Sony 28 | Sony/Zeiss 55 | Zeiss Batis 85 | Sony 90 Macro

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airfrogusmc
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Oak Park, Illinois
Jan 21, 2015 07:40 |  #8

Want to slow down and really have control? Shoot architecture with one of these.
http://www.largeformat​photography.info ...rff-8x10/deardorff012.jpgexternal link

You have tilt, shift, rise. fall on both the lens board and the film back giving you twice the perspective control you have with a T&S lens.




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Tareq
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Jan 21, 2015 15:26 |  #9

airfrogusmc wrote in post #17392735external link
Want to slow down and really have control? Shoot architecture with one of these.
http://www.largeformat​photography.info ...rff-8x10/deardorff012.jpgexternal link

You have tilt, shift, rise. fall on both the lens board and the film back giving you twice the perspective control you have with a T&S lens.

I agree, and almost i didn't know how to use that large format until i bought this TS lens, later when i will use LF again i will know how to use it better way, good i have one large format that has almost all movements except front shift which is not a big deal for me.


Galleries:
http://hamrani.deviant​art.com/gallery/external link
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phantelope
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Jan 21, 2015 16:00 |  #10

good info here, I just got the 24mm and have lots to learn.

And some day I'll get me a large format camera, some day...


40D, 5D3, a bunch of lenses and other things :cool:

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Alveric
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Jan 21, 2015 16:16 |  #11

You can get a Cambo Ultima 35external link.


'The success of the second-rate is deplorable in itself; but it is more deplorable in that it very often obscures the genuine masterpiece. If the crowd runs after the false, it must neglect the true.' —Arthur Machen
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CameraFiend
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Post has been last edited over 2 years ago by CameraFiend. 2 edits done in total.
Jan 21, 2015 17:35 |  #12

The most beneficial use is to give your images a more realistic perspective by shifting down about 5 degrees.

Photos of interiors look kind of tunnel-like and unrealistic when taken with a non-tilt shift lens. You can lower the height of your tripod to get the same effect, but then the ground looks larger and you still don't have an awesome interior photo. You're effectively trying to remove much of the ceiling show without making the ground look large. The only way to do this is with a tilt-shift lens. You can't replicate it in Photoshop.

You also want straight lines, and you can replicate that in Photoshop, but sometimes photoshop over-distorts your corrected shot. The tilt-shift is the better way to get straight lines.




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CameraFiend
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Post has been edited over 2 years ago by CameraFiend.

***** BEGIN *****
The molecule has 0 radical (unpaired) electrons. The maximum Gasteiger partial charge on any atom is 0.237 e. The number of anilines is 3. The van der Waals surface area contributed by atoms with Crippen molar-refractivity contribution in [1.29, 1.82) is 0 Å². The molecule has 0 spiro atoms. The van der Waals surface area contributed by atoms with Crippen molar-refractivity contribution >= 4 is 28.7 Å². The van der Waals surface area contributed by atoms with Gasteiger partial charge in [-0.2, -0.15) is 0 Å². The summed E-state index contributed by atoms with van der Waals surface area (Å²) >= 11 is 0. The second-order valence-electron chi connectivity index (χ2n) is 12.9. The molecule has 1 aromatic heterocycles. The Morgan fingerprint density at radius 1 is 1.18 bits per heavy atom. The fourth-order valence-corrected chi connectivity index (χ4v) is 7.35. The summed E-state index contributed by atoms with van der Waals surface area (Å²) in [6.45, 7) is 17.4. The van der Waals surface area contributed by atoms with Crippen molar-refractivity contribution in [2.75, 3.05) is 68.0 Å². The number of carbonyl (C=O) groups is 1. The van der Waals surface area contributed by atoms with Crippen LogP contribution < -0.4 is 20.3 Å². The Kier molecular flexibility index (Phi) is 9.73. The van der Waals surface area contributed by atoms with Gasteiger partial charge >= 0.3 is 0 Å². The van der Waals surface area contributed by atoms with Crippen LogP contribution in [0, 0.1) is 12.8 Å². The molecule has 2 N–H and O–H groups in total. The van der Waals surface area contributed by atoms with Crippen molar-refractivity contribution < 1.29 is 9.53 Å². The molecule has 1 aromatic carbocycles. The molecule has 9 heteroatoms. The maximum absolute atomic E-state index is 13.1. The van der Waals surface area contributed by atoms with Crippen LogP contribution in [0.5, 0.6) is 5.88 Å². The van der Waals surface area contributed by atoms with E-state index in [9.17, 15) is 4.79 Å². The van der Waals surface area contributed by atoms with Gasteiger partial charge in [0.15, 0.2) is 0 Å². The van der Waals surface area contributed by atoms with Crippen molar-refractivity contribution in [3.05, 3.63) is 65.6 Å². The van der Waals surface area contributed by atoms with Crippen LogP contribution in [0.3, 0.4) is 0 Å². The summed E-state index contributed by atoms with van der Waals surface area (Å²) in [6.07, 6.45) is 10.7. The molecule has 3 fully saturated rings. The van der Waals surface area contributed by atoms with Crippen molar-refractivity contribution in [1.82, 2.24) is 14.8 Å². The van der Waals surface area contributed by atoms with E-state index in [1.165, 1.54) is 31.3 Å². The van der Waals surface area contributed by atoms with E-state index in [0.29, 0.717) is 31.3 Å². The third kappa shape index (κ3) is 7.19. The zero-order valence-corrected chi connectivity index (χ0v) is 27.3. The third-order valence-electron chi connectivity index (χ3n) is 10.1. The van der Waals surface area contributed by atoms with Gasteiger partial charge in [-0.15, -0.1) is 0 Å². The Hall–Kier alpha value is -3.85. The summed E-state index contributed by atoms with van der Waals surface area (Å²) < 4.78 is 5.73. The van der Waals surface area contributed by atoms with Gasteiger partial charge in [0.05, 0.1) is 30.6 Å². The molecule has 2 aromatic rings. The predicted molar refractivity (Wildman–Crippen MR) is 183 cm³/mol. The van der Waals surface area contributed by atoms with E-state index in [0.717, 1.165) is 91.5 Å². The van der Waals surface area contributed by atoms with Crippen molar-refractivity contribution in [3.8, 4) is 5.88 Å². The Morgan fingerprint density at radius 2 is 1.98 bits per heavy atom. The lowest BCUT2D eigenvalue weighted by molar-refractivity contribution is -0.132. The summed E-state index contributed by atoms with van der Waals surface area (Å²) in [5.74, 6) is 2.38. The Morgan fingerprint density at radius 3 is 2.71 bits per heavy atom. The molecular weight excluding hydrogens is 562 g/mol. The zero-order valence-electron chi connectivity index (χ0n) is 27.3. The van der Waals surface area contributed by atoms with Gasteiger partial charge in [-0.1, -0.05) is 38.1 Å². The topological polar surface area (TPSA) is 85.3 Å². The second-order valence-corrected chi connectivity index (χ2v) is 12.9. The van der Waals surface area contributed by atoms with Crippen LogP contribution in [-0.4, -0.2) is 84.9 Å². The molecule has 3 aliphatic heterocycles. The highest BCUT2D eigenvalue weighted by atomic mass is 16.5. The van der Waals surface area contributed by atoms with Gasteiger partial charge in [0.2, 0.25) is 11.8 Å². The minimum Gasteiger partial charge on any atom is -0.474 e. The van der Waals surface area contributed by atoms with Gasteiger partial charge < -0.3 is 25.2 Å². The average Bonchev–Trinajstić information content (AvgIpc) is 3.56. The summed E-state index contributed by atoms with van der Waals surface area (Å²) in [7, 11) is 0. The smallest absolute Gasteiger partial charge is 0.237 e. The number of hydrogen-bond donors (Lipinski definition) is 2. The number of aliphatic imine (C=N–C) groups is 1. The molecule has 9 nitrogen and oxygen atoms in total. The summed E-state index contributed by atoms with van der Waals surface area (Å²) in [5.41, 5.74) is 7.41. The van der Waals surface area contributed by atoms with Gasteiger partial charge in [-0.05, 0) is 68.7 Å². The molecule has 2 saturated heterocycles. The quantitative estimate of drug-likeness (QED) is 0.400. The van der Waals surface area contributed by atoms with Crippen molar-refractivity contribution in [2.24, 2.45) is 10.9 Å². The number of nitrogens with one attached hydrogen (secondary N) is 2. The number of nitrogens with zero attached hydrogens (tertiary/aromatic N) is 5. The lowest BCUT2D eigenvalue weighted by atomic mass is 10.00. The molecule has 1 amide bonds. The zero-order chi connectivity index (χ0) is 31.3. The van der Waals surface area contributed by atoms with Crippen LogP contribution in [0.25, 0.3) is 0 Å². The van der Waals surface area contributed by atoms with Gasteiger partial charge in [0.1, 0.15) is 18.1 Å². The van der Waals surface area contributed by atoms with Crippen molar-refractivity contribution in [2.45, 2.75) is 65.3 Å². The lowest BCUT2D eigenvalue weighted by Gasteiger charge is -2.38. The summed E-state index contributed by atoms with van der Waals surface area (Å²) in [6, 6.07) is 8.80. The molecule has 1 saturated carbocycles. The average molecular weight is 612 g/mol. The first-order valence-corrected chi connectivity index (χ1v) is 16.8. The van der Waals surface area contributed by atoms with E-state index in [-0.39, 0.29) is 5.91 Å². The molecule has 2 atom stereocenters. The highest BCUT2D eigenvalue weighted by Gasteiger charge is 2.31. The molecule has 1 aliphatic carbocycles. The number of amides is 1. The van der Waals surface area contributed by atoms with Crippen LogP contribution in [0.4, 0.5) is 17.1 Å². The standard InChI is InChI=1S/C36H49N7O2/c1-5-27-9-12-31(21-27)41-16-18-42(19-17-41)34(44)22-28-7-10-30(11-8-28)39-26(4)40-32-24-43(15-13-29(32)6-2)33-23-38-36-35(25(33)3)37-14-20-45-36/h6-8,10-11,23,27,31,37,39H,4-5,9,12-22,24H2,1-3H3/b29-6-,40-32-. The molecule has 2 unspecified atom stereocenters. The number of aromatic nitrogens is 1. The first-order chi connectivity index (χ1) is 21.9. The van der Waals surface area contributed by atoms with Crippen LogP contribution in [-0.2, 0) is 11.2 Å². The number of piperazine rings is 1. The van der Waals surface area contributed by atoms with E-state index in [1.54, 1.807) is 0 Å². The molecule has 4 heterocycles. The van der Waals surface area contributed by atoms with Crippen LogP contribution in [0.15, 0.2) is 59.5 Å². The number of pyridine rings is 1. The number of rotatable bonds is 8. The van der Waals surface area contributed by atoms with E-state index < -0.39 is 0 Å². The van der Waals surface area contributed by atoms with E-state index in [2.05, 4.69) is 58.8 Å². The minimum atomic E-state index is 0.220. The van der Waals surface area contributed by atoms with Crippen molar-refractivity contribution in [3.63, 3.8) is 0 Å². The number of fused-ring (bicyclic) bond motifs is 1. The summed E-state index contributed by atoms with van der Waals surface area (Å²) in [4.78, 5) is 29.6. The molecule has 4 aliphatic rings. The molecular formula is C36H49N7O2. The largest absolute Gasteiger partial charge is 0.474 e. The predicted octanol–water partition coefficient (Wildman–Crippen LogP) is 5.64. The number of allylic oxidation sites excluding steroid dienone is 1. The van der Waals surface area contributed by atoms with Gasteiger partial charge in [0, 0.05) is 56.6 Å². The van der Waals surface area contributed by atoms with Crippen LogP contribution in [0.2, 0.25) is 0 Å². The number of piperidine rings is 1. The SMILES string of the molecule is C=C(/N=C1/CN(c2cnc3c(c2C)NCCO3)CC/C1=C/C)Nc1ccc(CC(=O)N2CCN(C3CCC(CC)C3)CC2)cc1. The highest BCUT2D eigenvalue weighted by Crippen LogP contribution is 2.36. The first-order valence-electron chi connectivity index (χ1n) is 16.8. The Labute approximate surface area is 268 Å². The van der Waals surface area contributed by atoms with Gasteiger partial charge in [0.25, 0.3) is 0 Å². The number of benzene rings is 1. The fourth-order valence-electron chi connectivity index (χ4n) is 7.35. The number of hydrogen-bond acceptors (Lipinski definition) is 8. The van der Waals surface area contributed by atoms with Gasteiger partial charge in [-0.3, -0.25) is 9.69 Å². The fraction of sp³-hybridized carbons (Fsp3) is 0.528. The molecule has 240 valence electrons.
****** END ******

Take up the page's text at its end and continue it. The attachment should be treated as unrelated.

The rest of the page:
Jan 21, 2015 17:42 |  #13

The reason you didn't notice much of an effect with the tilt function is because you own the 24mm tilt-shift. The depth of field is pretty deep on that lens to begin with. You'll notice tilt effects more with the 45mm and especially the 90mm tilt-shift lenses. Likewise, tilt effects are virtually non-existent on the 17mm tilt shift.

That's why. :-)

Tareq wrote in post #17392613external link
Tilt/shift lenses bacame addictive really, since i bought them i didn't touch my other lenses much except Samyang just for few tests, and because i lost many things lst year so i didn't do photography in general to justify using most of my lenses, so i narrowed to use TS for a while.

I do like that shift ability of the lens for stitching, once i did that i started to do more panos, i remember i did 3-4 panos only in the past with one of many lenses and i was scared to stitch and wait long and correct even if i use that RRS panoramic tools, but with TS, i do that without fair.

I still couldn't figure out about tilt function, i did test it, but on LCD or viewfinder i couldn't tell if i applied the tilt good enough, i tried with all degrees or say 1 degree for each frame, and i can only tell on computer monitor or if i zoom on LCD which i don't do much, so i hope i can find a better way to calculate the exact or best tilt degree to save my time rather than shoot many frames and pick the best one later.




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airfrogusmc
I'm a chimper. There I said it...
Joined May 2007
Oak Park, Illinois
Jan 22, 2015 07:23 |  #14

Tareq wrote in post #17393430external link
I agree, and almost i didn't know how to use that large format until i bought this TS lens, later when i will use LF again i will know how to use it better way, good i have one large format that has almost all movements except front shift which is not a big deal for me.

With a view camera you can keep the back parallel with the object like a box or a building helping keep that perspective correct. Those cameras just give you a lot more control by the back being able to move to.




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njstacker22
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Hamilton, NJ
Jan 23, 2015 14:08 |  #15

xpfloyd wrote in post #17392674external link
Agreed, live view and x10 zoom are essential for focus setting with tilt.

I think the fact the lens slows you down is what I like most about it when doing landscapes, it makes you stop and think and really work the shot

The lens slowing me down is why I'm really scared of it. That and the fact that it's all manual focus. I shoot a lot of real-estate but most of my shoots are quick jobs (20 shots, 1 hr). There is no way I would be able to use this lens in my situation. If I moved into nicer listings ($700-800k+) I think it would be something to strongly consider. I shoot very nice listings now but I don't currently feel like it's enough to justify the money spent.

One day...


Sony A7ii [Sony FE 16-35mm f/4] [Sony FE 28-70mm] [Rokinon 135mm F2] [Sony 50mm 1.8]
https://www.flickr.com​/photos/djbigley/ (external link)